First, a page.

How Can Registered Nurses Synthesize Their Knowledge to Prepare for an MSN?

In synthesizing their existing knowledge, registered nurses combine the experiences they have had and the information they have gleaned to gain a higher level of general understanding or to reach a specific conclusion. This is a skill that involves thinking flexibly, seeking additional information, and being ready to embrace alternative ideas.

The ability to synthesize knowledge gained through previous experiences and qualifications is a good way to prepare for an MSN degree. It is, after all, a major undertaking one that makes demands of a student’s time and intellectual abilities. In past years, working nurses may have struggled to further their careers through advanced qualifications because taking time out to study was simply not an option. With bills to pay, a family, and other commitments, they often had enough on their plates.

However, modern universities like Wilkes have designed affordable programs that can be taken online and will accommodate the needs of working professionals. Wilkes University has three specializations within its RN to MSN programs online: adult-gerontology primary care, family nurse practitioner, and mental health nurse practitioner. Aside from local rotations and residencies, the course is completed 100% online, and qualifying students are entitled to a financial aid package. Once they graduate, MSN-level nurses will find themselves in high demand, as their advanced practice skills and insight are attractive to many healthcare providers. It’s a great opportunity for career advancement, but how can a registered nurse prepare for the transition to an MSN qualification?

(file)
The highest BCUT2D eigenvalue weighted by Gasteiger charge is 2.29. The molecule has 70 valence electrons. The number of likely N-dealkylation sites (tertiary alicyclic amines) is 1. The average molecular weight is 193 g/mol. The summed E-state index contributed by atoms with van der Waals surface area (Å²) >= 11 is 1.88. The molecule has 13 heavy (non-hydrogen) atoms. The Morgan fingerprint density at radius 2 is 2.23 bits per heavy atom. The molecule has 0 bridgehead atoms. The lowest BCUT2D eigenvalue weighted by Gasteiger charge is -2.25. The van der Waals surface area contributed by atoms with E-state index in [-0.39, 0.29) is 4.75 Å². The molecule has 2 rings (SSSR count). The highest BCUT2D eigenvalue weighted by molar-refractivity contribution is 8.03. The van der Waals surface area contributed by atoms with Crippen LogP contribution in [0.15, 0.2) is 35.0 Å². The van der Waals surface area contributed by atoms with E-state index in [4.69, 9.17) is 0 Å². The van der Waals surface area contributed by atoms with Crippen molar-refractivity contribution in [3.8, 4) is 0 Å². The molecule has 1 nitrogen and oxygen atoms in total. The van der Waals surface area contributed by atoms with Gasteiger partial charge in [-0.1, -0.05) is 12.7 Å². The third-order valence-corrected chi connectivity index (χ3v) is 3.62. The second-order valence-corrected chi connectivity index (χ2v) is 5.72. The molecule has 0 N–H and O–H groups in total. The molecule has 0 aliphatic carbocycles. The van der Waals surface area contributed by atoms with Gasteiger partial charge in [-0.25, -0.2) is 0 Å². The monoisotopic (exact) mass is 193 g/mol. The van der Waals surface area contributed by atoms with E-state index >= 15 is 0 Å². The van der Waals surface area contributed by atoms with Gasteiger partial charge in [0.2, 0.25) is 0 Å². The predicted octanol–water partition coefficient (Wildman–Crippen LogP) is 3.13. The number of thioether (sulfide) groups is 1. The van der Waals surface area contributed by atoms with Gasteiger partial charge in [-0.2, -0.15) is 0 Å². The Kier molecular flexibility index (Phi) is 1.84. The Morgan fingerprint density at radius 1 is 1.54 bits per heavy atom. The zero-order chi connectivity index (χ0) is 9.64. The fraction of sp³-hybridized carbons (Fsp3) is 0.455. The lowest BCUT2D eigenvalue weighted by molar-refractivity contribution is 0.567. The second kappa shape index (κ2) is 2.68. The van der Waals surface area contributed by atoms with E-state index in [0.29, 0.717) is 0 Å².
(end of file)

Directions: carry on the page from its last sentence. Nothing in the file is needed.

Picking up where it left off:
Reviewing and reflecting on previous learning experiences

Thinking and reflecting on past situations can be useful when structuring written work and organizing thoughts. This can start with something as simple as remembering the facts of a past case that had similarities to a current learning objective. For example, when a patient is presented with this condition in the past, the nurse can consider what happened, whether there were any surprises, and what were the critical moments. They can also go over the feelings they had while treating the patient or being involved in the situation, as this grounds the learning that they are doing in a lived experience. Next, they can move on to interpret what they learned during the earlier experience. This helps a nurse to create meaning and make a deeper judgment on the past incident – one which could prove useful to the task they currently have at hand.

Identifying themes and concepts that are relevant

By applying the knowledge, they have gained in the past to the new situation of studying for an MSN, nurses can gain valuable insight. This process starts with viewing past experiences in an almost abstract way that is to say, as a source of information rather than a personal memory. They will consider what the present task reminds them of and how they can interpret it based on what they have done previously. This can give them the wisdom, courage, or confidence to move forward because they know how they managed last time and have now made a connection between these two separate experiences. In starting an MSN as if they were approaching medical training for the first time, nurses are setting themselves up for a harder task than necessary.